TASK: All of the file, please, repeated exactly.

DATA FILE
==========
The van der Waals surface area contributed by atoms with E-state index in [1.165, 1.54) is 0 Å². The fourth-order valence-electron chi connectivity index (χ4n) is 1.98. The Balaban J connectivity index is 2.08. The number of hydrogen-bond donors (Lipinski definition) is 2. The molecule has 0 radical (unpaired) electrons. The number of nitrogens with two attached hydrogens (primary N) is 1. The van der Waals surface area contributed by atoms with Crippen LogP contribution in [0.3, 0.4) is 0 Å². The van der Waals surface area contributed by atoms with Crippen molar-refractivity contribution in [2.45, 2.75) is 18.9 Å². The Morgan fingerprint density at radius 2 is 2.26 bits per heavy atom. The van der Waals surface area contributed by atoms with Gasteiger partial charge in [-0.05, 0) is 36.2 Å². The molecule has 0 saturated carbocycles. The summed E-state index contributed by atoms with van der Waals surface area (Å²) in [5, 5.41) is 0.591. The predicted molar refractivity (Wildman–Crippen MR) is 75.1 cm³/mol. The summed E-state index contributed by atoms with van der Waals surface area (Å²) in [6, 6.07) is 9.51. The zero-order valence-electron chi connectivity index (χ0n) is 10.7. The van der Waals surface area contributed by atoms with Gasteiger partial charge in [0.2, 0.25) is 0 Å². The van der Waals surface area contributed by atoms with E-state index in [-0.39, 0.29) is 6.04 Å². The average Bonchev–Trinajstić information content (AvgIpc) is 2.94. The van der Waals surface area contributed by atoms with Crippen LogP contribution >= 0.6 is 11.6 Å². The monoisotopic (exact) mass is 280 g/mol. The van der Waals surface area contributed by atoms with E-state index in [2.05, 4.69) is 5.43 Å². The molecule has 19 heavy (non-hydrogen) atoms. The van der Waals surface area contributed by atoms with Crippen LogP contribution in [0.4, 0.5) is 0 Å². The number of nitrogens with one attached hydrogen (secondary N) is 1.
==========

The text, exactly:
The van der Waals surface area contributed by atoms with E-state index in [1.165, 1.54) is 0 Å². The fourth-order valence-electron chi connectivity index (χ4n) is 1.98. The Balaban J connectivity index is 2.08. The number of hydrogen-bond donors (Lipinski definition) is 2. The molecule has 0 radical (unpaired) electrons. The number of nitrogens with two attached hydrogens (primary N) is 1. The van der Waals surface area contributed by atoms with Crippen LogP contribution in [0.3, 0.4) is 0 Å². The van der Waals surface area contributed by atoms with Crippen molar-refractivity contribution in [2.45, 2.75) is 18.9 Å². The Morgan fingerprint density at radius 2 is 2.26 bits per heavy atom. The van der Waals surface area contributed by atoms with Gasteiger partial charge in [-0.05, 0) is 36.2 Å². The molecule has 0 saturated carbocycles. The summed E-state index contributed by atoms with van der Waals surface area (Å²) in [5, 5.41) is 0.591. The predicted molar refractivity (Wildman–Crippen MR) is 75.1 cm³/mol. The summed E-state index contributed by atoms with van der Waals surface area (Å²) in [6, 6.07) is 9.51. The zero-order valence-electron chi connectivity index (χ0n) is 10.7. The van der Waals surface area contributed by atoms with Gasteiger partial charge in [0.2, 0.25) is 0 Å². The van der Waals surface area contributed by atoms with E-state index in [-0.39, 0.29) is 6.04 Å². The average Bonchev–Trinajstić information content (AvgIpc) is 2.94. The van der Waals surface area contributed by atoms with Crippen LogP contribution >= 0.6 is 11.6 Å². The monoisotopic (exact) mass is 280 g/mol. The van der Waals surface area contributed by atoms with E-state index in [2.05, 4.69) is 5.43 Å². The molecule has 19 heavy (non-hydrogen) atoms. The van der Waals surface area contributed by atoms with Crippen LogP contribution in [0.4, 0.5) is 0 Å². The number of nitrogens with one attached hydrogen (secondary N) is 1.